Tour the claustrophobic tenement where the famous author fell in love with his future wife and published his second book.
Edgar Allan Poe is among my favorite authors, but his life wasn’t without controversy. As a young man, Poe enlisted in the U.S. Army and served several years before applying to the United States Military Academy at West Point. Before going to West Point (and subsequently getting booted out), he stayed at the home of his widowed aunt Maria Clemm, where he met her ten-year-old daughter Virginia Eliza Clemm.
Their narrow red brick duplex stood at No. 3 Amity Street in Baltimore Maryland. Today, it is the Edgar Allan Poe House & Museum. Poe lived in this house with the Clemms for approximately one year before attending West Point. Besides his aunt and her daughter, Maria’s ailing mother and possibly her 14-year-old son Henry also lived there (Henry died at a young age at an unknown date).
Touring the small rooms and claustrophobic passages to the second floor and the attic, I can’t imagine what it was like with four people living there without electricity, air conditioning, or plumbing. Despite these conditions, Poe managed to publish Al Aaraaf, Tamerlane and Minor Poems in 1829.
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This eclectic museum brings the African American experience to life, but some sections are definitely not suitable for children.
As a fan of both history and wax museums, I was thrilled to discover this museum in Baltimore’s struggling northeastern neighborhood of Oliver. The National Great Blacks in Wax Museum features over 150 life-sized wax figures representing a range of personalities from African American history, as well as a few ancient ones as well.
The museum’s depiction of ancient history is, for lack of a better word, imaginative. In the entryway, a large figure of a dark-skinned Hannibal the Great sits on a war elephant. Hannibal, a Carthaginian leader who fought the Romans circa 218 BC, was ethnically Phoenician, not from Sub-Saharan Africa. Likewise, the museum depicts Egyptian pharaohs as black when they were actually Middle Eastern in origin. Some even had red hair.
Perhaps the most controversial exhibits have to do with the Atlantic slave trade, lynching, and racism. It’s estimated 12 to 12.8 million Africans were forcibly transported across the Atlantic over a span of 400 years under horrible conditions. The wax exhibit leaves nothing to the imagination.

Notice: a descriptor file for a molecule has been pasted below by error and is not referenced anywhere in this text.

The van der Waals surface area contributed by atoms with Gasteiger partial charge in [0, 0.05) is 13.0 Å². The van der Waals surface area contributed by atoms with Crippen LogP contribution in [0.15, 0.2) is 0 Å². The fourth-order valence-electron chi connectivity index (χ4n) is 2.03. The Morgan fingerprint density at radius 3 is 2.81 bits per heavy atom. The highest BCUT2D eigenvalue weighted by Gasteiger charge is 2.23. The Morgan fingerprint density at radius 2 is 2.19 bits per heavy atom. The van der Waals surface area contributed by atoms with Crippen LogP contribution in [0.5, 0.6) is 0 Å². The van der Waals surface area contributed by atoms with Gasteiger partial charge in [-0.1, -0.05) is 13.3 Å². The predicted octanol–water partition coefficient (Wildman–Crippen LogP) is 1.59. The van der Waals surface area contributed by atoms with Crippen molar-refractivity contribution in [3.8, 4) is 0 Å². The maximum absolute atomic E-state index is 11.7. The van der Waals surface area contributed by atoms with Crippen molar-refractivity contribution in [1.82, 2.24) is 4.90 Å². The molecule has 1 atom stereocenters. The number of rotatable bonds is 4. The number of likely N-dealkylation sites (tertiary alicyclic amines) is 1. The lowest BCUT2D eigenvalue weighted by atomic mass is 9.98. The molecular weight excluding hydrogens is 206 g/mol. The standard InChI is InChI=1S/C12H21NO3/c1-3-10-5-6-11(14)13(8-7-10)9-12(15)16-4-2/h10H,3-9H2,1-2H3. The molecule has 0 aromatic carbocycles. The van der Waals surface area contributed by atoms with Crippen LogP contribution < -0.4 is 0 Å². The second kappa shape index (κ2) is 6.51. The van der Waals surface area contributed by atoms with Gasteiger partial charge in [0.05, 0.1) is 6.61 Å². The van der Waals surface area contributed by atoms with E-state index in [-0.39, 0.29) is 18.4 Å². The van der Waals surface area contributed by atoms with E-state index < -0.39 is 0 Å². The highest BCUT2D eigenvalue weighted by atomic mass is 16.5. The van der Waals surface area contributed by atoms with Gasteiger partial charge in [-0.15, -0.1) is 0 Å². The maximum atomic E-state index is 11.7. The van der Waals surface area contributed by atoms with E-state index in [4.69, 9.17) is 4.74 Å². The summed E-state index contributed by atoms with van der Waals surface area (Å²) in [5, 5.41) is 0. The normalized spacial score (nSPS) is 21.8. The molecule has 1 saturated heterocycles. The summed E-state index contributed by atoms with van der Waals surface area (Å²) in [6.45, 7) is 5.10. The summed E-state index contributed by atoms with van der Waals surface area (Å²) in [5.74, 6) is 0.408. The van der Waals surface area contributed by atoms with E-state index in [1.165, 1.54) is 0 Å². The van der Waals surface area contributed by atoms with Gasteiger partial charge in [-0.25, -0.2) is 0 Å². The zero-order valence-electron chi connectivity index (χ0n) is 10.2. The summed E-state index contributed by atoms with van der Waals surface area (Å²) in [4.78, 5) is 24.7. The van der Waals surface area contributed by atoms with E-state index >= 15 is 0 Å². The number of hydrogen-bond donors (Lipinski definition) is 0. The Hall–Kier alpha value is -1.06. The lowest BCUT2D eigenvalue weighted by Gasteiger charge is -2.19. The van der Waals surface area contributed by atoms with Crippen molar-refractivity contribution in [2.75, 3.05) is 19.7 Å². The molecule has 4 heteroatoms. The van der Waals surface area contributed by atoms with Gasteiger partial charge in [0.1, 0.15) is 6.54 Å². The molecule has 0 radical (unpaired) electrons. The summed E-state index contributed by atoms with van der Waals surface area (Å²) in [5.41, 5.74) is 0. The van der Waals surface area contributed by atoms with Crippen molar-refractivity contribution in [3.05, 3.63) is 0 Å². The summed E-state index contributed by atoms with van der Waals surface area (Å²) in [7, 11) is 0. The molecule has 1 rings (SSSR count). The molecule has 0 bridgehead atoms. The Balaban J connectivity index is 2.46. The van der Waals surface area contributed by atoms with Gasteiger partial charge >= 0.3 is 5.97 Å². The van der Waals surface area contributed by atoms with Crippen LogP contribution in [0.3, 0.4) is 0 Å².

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At a time when scarcity affected millions, one eccentric preacher offered men and women a taste of the American dream.
During the 1930s, a man appeared in America offering salvation through the simple act of eating. “Father Divine”, professing himself to be God incarnate, urged his followers to transcend race and poverty through the power of positive thinking. His message crossed racial lines because he appealed to shared traditions in American culture. This eccentric preacher offered Americans, both black and white, rich and poor, hope that racial unity and personal perfection could be achieved through the union of religion and the dinner table.
Father Divine began life as George Baker, Jr. in the border state of Maryland less than fifteen years after the Civil War. His mother, Nancy, had been born a slave in the 1840s. Two Catholic masters owned her over the course of her life, Lemuel Clemens and Henry B. Waring. Both required that she attend the Catholic churches they had erected on their respective properties.
In 1864, when Maryland outlawed slavery, Nancy went into service as a maid and already had two daughters by unknown persons. She married a man named George Baker in the 1870s and the two moved into a ghetto outside of Rockville, Maryland known as ‘Monkey Run.’ George Baker, Jr. was born shortly after, in May 1879. Nancy and her family attended Rockville’s Jerusalem Methodist Church, a separatist branch, where, according to historian Jill Watts, “inevitably, the intense spirituality and religious dedication of the African-American community left a deep impression on George.”
His mother died when he was a young man. She was five feet tall and weighed four hundred and eighty pounds. A coffin had to be built inside their house and could only be removed after the doorway had been hastily expanded. Historian R. Marie Griffith theorized that Nancy’s extreme size, acquired after moving to Monkey Run, was a response to the oppressive conditions of slavery she had experienced as a young woman.
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This made-for-TV drama meanders through the opening salvos of the American Civil War.
Written by Jonas McCord, directed by Gregory Hoblit, and produced by Steven Spielberg, Class of ’61 premiered on ABC in April 1993. This confusing drama follows members of the West Point class of 1861 and their families as they head off to join opposing sides of the war. It’s notable for an early appearance by Clive Owen, who is the only actor to stand out among the myriad of stock characters.